It would not become me to say aught of any gentleman whose name has been brought before you in this connection. I would not say aught of the gentleman from North Carolina or from Oregon or from any of the great Western States, but it seems to me that when we come to make up the remaining portion of this ticket we should consider those States beyond the Blue Ridge mountains, and in that connection I present a candidate who represents

every element which is presented to you in your platform and in your distinguished candidate for the President, William J. Bryan. I take pleasure in presenting for your careful consideration the name of Arthur Sewall, of Maine. Mr. President, it may be well said of him, in connection with the great questions involved in this matter and the interests which are before you, that he will fulfill the pledges which have been made by your platform at this time. You will make no mistake in nominating him.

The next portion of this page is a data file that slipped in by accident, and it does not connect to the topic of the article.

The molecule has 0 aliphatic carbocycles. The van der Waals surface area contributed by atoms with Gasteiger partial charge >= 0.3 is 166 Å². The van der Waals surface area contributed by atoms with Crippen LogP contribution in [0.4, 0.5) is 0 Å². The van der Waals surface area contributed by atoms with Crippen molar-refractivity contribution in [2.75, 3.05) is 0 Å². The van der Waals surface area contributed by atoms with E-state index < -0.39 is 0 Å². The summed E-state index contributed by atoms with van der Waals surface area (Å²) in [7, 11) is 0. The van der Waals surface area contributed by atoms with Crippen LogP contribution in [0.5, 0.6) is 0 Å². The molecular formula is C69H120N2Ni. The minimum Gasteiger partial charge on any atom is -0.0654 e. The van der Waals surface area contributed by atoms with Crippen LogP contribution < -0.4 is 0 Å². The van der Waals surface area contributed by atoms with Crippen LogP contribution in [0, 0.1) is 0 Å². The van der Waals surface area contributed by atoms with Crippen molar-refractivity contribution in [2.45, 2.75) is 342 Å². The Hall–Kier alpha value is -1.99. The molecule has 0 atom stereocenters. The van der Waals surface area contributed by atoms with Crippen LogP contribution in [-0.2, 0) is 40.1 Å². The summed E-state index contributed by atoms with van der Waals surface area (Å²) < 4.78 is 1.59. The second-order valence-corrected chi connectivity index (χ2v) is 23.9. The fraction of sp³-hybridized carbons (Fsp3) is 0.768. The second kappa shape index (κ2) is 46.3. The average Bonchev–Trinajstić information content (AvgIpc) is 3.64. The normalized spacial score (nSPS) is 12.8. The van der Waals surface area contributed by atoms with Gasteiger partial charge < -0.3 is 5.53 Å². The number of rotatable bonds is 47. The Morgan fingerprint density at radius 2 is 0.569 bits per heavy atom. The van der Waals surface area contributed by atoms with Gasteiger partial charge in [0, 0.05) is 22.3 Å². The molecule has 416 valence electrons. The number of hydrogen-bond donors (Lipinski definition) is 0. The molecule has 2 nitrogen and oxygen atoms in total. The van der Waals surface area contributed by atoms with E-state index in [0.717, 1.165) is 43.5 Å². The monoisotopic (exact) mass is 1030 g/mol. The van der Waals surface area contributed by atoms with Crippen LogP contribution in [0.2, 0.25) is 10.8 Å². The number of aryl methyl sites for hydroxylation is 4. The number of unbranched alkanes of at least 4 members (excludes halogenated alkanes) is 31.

The nomination was seconded by Hon. C. S. Thomas, of Colorado, and Hon. John Scott, of Maine.

Hon. Joseph C. Sibley, of Pennsylvania, was placed in nomination by Hon. J. D. Shewalter, of Missouri. The nomination was seconded by Hon. Free P. Morris, of Illinois, and by Hon. George W. Fithian of the same State, who at the same time announced that he himself was not a candidate.

Governor C. A. Culbertson, of Texas, on behalf of the delegates from his State, placed before the convention the name of Hon. Richard P. Bland, of Missouri.

Judge O. W. Powers, of Utah, presented the name of Senator J. W. Daniels, of Virginia. When Mr. Powers had finished, Hon. W. A. Jones, of Virginia, announced that while the delegates from that State appreciated the beautiful tribute which had been paid to Senator Daniel, he would not permit the use of his name in connection with that office.

Mr. Sewall was nominated on the fifth ballot. I give the vote on the several ballots: